A frightful microbe has closed schools and shuttered offices. But open space is still open.

Which is why people and their dogs, can take a break from home schooling and home office work in these overturned days and explore the world.

It’s free. Even if there are other people around, you can easily maintain a social distance. And it’s renewing, even healing.

And it’s a good time of the year. The spring equinox came at 11:49 p.m. on March 19 — the earliest equinox in 124 years.

“The violets are ready to blossom,” said Diane Swanson, executive director of the Pratt Nature Center in New Milford, said.

“People should go out hiking,” said Paul Elconin, land conservation director for Weantinoge Heritage Land Trust, which has preserved more than 10,000 acres of open space in Litchfield County. “It’s good for you physically and it’s good for you mentally. Get away from the screens for a while.”

Like other organizations, the offices at the Pratt Center are closed. So are Weantinoge’s offices in Kent.

But their trails are open. So are hundreds of miles of trails throughout the region.

And when you pause, things open up to you.

Skunk cabbage is already showing up in swamps, Swanson said.

“The hellebore is starting to come up,” Ann Taylor, director of New Pond Farm in Redding, said of another wetland plant.

Unlike other nature centers, New Pond Farm is entirely closed to the public — and the threat of Covid-19 — because it has staff who live there and cannot work apart from the farm.

But Taylor said there are things people can see and hear anywhere.

“The red maples are just about to bud,” she said. “The peepers are out. The wood frogs are out.”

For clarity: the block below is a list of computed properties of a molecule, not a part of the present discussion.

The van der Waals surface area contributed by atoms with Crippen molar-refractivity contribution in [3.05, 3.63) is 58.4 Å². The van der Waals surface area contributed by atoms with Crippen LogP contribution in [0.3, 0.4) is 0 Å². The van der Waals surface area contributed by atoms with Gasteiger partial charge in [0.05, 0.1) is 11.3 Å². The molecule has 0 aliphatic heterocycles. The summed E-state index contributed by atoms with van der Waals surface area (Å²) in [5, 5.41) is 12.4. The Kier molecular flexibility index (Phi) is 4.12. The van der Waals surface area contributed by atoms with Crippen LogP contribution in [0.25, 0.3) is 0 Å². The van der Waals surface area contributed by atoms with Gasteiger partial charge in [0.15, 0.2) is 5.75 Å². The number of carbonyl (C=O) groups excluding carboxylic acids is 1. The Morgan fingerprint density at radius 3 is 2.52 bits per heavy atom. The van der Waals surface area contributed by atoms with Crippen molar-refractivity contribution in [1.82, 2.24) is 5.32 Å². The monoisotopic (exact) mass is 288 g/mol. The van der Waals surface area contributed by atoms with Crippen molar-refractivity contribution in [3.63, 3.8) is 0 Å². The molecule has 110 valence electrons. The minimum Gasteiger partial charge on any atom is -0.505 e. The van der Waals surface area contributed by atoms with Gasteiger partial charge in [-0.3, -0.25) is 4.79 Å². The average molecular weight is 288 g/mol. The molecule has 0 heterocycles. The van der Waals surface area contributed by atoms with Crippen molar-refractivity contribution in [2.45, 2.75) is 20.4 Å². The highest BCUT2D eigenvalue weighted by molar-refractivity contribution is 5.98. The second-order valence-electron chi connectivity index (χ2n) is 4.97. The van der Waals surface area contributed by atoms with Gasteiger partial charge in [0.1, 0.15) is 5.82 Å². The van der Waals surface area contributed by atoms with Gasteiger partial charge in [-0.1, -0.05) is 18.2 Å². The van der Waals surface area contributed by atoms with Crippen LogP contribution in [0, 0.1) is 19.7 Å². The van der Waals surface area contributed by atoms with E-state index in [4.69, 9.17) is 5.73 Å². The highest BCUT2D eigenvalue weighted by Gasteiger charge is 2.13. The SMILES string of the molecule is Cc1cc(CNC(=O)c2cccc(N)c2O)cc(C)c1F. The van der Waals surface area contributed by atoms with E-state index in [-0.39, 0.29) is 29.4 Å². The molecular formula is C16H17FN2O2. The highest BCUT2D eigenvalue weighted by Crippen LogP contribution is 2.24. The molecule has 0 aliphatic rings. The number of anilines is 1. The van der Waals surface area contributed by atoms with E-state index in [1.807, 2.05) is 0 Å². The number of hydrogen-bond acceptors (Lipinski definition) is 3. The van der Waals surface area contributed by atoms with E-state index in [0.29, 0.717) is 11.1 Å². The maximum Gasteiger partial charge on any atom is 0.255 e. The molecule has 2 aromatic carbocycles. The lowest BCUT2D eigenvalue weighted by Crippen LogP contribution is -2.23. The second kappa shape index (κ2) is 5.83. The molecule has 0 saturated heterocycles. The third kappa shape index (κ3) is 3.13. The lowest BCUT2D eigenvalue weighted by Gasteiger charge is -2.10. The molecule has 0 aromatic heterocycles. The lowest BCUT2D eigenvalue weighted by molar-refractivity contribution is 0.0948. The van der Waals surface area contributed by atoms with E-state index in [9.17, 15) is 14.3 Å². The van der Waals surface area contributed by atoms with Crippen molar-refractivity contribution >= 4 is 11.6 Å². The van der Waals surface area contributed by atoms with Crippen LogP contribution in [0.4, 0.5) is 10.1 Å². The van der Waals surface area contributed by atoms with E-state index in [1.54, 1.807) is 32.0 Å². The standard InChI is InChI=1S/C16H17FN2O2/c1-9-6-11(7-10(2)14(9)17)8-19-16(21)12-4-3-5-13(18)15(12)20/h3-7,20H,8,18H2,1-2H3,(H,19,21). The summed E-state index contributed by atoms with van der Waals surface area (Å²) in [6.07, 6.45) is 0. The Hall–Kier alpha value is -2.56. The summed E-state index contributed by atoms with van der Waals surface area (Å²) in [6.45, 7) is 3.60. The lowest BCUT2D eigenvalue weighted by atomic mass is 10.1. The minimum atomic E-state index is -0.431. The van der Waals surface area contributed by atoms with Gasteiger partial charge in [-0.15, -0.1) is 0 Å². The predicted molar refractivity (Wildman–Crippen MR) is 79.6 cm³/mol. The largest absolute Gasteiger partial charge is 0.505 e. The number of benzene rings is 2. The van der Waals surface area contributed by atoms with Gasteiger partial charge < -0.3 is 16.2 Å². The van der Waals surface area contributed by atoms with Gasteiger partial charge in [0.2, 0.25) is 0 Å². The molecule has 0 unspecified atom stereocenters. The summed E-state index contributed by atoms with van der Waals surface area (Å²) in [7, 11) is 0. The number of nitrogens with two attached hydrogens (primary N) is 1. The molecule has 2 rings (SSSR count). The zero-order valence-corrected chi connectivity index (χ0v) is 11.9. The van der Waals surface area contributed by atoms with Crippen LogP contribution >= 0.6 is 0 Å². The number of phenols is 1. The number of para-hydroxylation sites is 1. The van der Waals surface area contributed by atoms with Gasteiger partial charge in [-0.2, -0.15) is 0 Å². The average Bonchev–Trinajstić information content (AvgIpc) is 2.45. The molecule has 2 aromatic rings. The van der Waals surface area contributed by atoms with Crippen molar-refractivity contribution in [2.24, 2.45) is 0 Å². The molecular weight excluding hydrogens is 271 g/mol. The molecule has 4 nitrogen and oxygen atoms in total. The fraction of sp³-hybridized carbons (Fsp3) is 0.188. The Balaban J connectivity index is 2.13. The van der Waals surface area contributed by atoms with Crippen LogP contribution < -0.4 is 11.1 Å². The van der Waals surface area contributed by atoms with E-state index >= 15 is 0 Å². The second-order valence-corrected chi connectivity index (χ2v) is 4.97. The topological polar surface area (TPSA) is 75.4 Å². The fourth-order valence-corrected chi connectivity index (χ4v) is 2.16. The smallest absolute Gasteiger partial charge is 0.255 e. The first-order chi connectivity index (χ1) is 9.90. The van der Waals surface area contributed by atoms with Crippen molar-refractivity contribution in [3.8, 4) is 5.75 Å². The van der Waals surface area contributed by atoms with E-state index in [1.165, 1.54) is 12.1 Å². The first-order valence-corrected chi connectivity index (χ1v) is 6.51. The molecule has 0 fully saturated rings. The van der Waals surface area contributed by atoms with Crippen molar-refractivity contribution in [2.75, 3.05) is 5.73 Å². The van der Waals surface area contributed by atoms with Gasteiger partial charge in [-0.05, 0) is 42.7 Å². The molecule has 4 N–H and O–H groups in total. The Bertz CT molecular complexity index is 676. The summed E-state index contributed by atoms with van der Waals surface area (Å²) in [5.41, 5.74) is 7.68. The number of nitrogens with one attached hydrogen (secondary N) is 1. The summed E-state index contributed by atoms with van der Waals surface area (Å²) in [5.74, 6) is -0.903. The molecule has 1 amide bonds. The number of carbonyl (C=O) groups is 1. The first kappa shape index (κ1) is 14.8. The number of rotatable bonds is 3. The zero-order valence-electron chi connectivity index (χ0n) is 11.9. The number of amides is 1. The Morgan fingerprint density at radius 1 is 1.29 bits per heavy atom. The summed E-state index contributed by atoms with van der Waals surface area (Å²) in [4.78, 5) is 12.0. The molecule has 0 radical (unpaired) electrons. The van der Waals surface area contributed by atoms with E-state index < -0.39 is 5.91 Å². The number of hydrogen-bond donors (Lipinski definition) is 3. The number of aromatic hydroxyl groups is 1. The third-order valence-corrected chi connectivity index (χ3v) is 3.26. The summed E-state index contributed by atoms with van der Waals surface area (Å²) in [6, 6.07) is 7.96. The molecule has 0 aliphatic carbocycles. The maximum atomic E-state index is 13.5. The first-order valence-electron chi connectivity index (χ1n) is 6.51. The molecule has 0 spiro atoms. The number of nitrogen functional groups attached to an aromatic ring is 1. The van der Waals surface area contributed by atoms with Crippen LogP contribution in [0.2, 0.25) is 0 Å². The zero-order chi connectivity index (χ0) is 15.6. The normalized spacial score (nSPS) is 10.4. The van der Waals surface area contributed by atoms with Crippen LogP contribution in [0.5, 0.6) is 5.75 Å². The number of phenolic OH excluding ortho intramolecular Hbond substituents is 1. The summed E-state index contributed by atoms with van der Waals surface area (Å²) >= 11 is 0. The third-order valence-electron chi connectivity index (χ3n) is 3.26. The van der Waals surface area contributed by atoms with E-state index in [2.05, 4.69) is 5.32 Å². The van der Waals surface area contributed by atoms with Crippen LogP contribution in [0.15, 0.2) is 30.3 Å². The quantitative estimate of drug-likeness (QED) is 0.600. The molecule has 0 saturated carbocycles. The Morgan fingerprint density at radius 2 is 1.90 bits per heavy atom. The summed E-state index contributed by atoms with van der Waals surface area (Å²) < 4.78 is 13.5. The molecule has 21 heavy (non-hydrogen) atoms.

And although there’s been no snow to melt, there’s been enough rain to fill the vernal pools, where amphibians come to breed, leaving egg masses behind.

And birds are singing, rather than just chipping. The usual suspects at the backyard feeders — chickadees, titmice, cardinals — are all vocalizing, hoping to find a mate.

“I have bluebirds nesting in my bluebird boxes,” said Margaret Robbins, owner of the Wild Birds Unlimited store in Brookfield. “The first hummingbirds should be back by April.”

Woodpeckers rather than singing are rapping, hammering away to establish territories as well as to find insects to eat.

Which is one of the other things people can do, even in their backyards. Listen.

“It’s great to learn 10 bird calls,” Taylor said.

Along the state’s shoreline, there’s new life as well.

“Killdeer are on the move,” said Patrick Comins, executive director of the Connecticut Audubon Society. “Piping plovers are back. Oystercatchers are back. The swallows are coming back.”

Comins said Connecticut Audubon offices are closed at its different centers in the state. But its properties and their trails are open.

Another thing you can do is sit still in the darkness. On Saturday, March 28, it’s Earth Hour. People can take part by turning their lights off for an hour, starting at 8:30 p.m. For more information, go to www.earthhour.org

And if you don’t feel like sitting in the dark, go out and look at the night sky.

At that time Venus will be shining in the west — the brightest thing shining in the night sky.

“It’s high up in the sky,” said Monty Robson, director of the McCarthy Observatory in New Milford. “Venus is just spectacular.”

The winter constellations — Orion, Taurus, and Gemini — are still around. And Leo the Lion — one of the best spring constellations, with its sickle and triangle — is high overhead.

Cliff Watley, who helps organize astronomy nights at New Pond Farm, also said if you want to be an early riser, get up about an hour before dawn and look to the southeast. Three planets — Jupiter, Saturn, and Mars — will be grouped together.

“Jupiter is pretty bright and Mars is getting brighter,” Watley said.

Nearby to the right is the constellation Sagittarius. In mythology, Sagittarius was bold — a centaur, an archer. His constellation, traced out, looks more like a teapot. But galactically speaking, he’s in the middle of things.

“When you’re looking at Sagittarius, you’re looking at the center of the Milky Way,” Watley said.

Day or night, you can find your own center in these hard times. Go outdoors, even in your own backyard.

“It’s good,” said Swanson of the Pratt Nature Center. “Emotionally, physically, socially, environmentally, and spiritually.”

Connecticut Media Group